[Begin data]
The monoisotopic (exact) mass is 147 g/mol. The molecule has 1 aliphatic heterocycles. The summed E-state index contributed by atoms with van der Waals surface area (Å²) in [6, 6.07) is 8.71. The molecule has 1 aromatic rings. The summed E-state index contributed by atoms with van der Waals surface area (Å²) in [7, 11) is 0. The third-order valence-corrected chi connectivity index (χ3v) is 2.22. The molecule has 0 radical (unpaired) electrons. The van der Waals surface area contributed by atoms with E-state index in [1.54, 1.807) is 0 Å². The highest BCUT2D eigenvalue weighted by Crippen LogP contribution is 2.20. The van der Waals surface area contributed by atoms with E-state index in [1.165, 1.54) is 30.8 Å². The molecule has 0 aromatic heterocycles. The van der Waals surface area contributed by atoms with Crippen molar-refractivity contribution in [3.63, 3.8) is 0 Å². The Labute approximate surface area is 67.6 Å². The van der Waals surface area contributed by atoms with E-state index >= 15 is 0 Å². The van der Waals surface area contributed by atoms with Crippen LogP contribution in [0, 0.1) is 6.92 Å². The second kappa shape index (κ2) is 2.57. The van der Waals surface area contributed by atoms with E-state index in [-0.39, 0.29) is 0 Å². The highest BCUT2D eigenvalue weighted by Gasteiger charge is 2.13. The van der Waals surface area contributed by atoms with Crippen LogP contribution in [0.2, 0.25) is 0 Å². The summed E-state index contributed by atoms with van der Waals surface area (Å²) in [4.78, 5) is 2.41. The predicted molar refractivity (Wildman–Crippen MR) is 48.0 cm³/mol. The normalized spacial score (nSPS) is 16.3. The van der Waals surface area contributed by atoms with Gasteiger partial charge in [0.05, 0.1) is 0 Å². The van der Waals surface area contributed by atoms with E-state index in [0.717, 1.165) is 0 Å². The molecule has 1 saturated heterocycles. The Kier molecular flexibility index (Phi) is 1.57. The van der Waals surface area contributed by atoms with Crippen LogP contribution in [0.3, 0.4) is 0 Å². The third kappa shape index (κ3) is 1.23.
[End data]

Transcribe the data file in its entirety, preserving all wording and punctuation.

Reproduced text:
The monoisotopic (exact) mass is 147 g/mol. The molecule has 1 aliphatic heterocycles. The summed E-state index contributed by atoms with van der Waals surface area (Å²) in [6, 6.07) is 8.71. The molecule has 1 aromatic rings. The summed E-state index contributed by atoms with van der Waals surface area (Å²) in [7, 11) is 0. The third-order valence-corrected chi connectivity index (χ3v) is 2.22. The molecule has 0 radical (unpaired) electrons. The van der Waals surface area contributed by atoms with E-state index in [1.54, 1.807) is 0 Å². The highest BCUT2D eigenvalue weighted by Crippen LogP contribution is 2.20. The van der Waals surface area contributed by atoms with E-state index in [1.165, 1.54) is 30.8 Å². The molecule has 0 aromatic heterocycles. The van der Waals surface area contributed by atoms with Crippen molar-refractivity contribution in [3.63, 3.8) is 0 Å². The Labute approximate surface area is 67.6 Å². The van der Waals surface area contributed by atoms with E-state index >= 15 is 0 Å². The van der Waals surface area contributed by atoms with Crippen LogP contribution in [0, 0.1) is 6.92 Å². The second kappa shape index (κ2) is 2.57. The van der Waals surface area contributed by atoms with E-state index in [-0.39, 0.29) is 0 Å². The highest BCUT2D eigenvalue weighted by Gasteiger charge is 2.13. The van der Waals surface area contributed by atoms with Crippen LogP contribution in [0.2, 0.25) is 0 Å². The summed E-state index contributed by atoms with van der Waals surface area (Å²) in [4.78, 5) is 2.41. The predicted molar refractivity (Wildman–Crippen MR) is 48.0 cm³/mol. The normalized spacial score (nSPS) is 16.3. The van der Waals surface area contributed by atoms with Gasteiger partial charge in [0.05, 0.1) is 0 Å². The van der Waals surface area contributed by atoms with E-state index in [0.717, 1.165) is 0 Å². The molecule has 1 saturated heterocycles. The Kier molecular flexibility index (Phi) is 1.57. The van der Waals surface area contributed by atoms with Crippen LogP contribution in [0.3, 0.4) is 0 Å². The third kappa shape index (κ3) is 1.23.